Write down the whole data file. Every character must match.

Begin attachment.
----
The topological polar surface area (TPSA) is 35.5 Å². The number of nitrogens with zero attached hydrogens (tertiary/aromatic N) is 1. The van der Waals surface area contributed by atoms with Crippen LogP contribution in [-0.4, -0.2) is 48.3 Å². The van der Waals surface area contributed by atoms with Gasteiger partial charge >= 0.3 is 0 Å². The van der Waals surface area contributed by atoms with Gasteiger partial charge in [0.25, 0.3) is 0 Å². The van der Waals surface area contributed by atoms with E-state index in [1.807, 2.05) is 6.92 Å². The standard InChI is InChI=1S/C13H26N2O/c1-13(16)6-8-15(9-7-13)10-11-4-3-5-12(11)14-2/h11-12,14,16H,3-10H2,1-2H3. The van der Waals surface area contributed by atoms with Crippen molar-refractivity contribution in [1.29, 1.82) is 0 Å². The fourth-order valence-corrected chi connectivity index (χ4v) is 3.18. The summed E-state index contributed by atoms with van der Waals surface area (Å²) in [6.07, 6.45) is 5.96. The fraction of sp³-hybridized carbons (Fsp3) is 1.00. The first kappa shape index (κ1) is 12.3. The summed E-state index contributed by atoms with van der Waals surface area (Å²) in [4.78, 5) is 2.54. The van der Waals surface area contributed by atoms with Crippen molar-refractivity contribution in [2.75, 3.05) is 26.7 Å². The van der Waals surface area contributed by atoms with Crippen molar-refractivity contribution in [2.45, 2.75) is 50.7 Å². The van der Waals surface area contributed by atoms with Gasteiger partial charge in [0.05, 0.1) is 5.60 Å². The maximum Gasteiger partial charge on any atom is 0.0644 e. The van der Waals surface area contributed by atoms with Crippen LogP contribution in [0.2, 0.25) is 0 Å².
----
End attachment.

The topological polar surface area (TPSA) is 35.5 Å². The number of nitrogens with zero attached hydrogens (tertiary/aromatic N) is 1. The van der Waals surface area contributed by atoms with Crippen LogP contribution in [-0.4, -0.2) is 48.3 Å². The van der Waals surface area contributed by atoms with Gasteiger partial charge >= 0.3 is 0 Å². The van der Waals surface area contributed by atoms with Gasteiger partial charge in [0.25, 0.3) is 0 Å². The van der Waals surface area contributed by atoms with E-state index in [1.807, 2.05) is 6.92 Å². The standard InChI is InChI=1S/C13H26N2O/c1-13(16)6-8-15(9-7-13)10-11-4-3-5-12(11)14-2/h11-12,14,16H,3-10H2,1-2H3. The van der Waals surface area contributed by atoms with Crippen molar-refractivity contribution in [1.29, 1.82) is 0 Å². The fourth-order valence-corrected chi connectivity index (χ4v) is 3.18. The summed E-state index contributed by atoms with van der Waals surface area (Å²) in [6.07, 6.45) is 5.96. The fraction of sp³-hybridized carbons (Fsp3) is 1.00. The first kappa shape index (κ1) is 12.3. The summed E-state index contributed by atoms with van der Waals surface area (Å²) in [4.78, 5) is 2.54. The van der Waals surface area contributed by atoms with Crippen molar-refractivity contribution in [2.75, 3.05) is 26.7 Å². The van der Waals surface area contributed by atoms with Crippen molar-refractivity contribution in [2.45, 2.75) is 50.7 Å². The van der Waals surface area contributed by atoms with Gasteiger partial charge in [0.05, 0.1) is 5.60 Å². The maximum Gasteiger partial charge on any atom is 0.0644 e. The van der Waals surface area contributed by atoms with Crippen LogP contribution in [0.2, 0.25) is 0 Å².